For the second year in a row, Safeway - and its parent company, Albertsons - has begun its lucrative “monopoly game”. This game consists of collecting tickets and placing them on their corresponding spaces on a game board to win prizes. Although it may not seem like it, this game only narrowly skirts the United States’ anti-gambling laws. It also preys on the competitive natures of human beings and gives massive profits to Safeway in the process. For these reasons, the Safeway monopoly game - and other “sweepstakes” like it - need to be stopped.
One of the most major problems of the game is that it exploits loopholes in the loosely worded anti-gambling laws created by the U.S. government. According to these laws, any form of “sweepstakes” operated by a for-profit organization that requires a purchase for entry is considered gambling and is illegal in many states, including California. Safeway manages to get around this law by allowing the option of ordering game tickets through the U.S. postal service for no charge. However, it is nearly impossible to win anything using this method as it would be incredibly difficult as only a few tickets would be collected. The only way to have a realistic shot at winning even a five dollar gift card is to shop at Safeway. There, you can get a ticket every time you shop! In addition, if you buy certain products, you get even more tickets. However, these products are often more expensive than their competitors, as well as potentially lower quality. Anyone with reason wouldn’t fall for that, right?
You would think that a little logical thinking is all it takes to stop yourself from falling into a trap like the Safeway game, but the reason behind the urge to do everything to win is far deeper. Human beings are naturally competitive. This nature was passed down to us from a time when “winning” meant surviving and passing on your genes and “losing” meant dying and not passing on anything. Safeway - and other companies like it - exploit this ingrained trait by allowing the participants in their competitions to get just close enough to winning that they feel like they ‘have a shot’, but letting only very, very few people actually win. Safeway does this by having just one or two tickets per prize that are nearly impossible to get but making the rest of the tickets common enough that the average person can get quite close to winning many of the prizes. However, with the last few necessary tickets practically impossible to find, the participants’ efforts are likely wasted. This leads to them feeling dissatisfied with themselves for not being able to win, possibly motivating them to buy even more products from Safeway in a futile attempt to win anything. In this situation, Safeway is the only one who benefits at all.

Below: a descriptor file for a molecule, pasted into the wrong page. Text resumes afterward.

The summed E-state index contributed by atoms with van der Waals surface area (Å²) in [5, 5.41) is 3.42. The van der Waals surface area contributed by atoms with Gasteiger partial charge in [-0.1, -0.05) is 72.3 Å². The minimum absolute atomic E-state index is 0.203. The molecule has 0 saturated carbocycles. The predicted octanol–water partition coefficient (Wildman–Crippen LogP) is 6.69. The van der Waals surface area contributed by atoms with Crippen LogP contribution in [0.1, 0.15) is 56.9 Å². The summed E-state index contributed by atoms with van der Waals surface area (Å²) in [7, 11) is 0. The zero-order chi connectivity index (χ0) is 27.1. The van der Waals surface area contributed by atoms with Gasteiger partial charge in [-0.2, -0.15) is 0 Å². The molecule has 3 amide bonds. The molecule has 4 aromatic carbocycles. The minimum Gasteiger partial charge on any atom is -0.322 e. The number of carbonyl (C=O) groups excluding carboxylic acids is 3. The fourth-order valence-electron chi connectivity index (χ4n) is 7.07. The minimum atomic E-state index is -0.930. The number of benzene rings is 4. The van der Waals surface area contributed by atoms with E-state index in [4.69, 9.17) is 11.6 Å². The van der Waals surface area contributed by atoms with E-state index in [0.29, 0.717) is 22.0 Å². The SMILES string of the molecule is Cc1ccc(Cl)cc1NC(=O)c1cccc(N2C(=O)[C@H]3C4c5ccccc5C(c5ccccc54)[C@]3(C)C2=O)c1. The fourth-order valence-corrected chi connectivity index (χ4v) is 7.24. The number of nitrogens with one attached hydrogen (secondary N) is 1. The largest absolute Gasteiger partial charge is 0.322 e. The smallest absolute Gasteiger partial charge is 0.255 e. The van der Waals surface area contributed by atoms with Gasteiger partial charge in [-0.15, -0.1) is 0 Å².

Beyond that, Safeway benefits a lot from this ‘game’. Safeway’s parent company, Albertson’s, experienced a 1.6% sales gain in comparison to the previous year once the monopoly game was implemented. This is because the game literally makes people buy more Safeway products. In addition, the “50 cents off” coupons that come with some game tickets only add to Safeway’s profits. This practically negligible discount can convince customers to buy something they don’t actually want or need, just because they have a discount. This results in even more profits for Safeway, and even more harm to the customer.
This and other “sweepstakes” are decidedly a problem with a negative impact on the average consumer. However, the solution to it is relatively obvious, albeit nowhere near simple. In order to combat the negative effects of these games, the United States needs to update its laws regarding what constitutes “gambling” to included “sweepstakes” games such as these.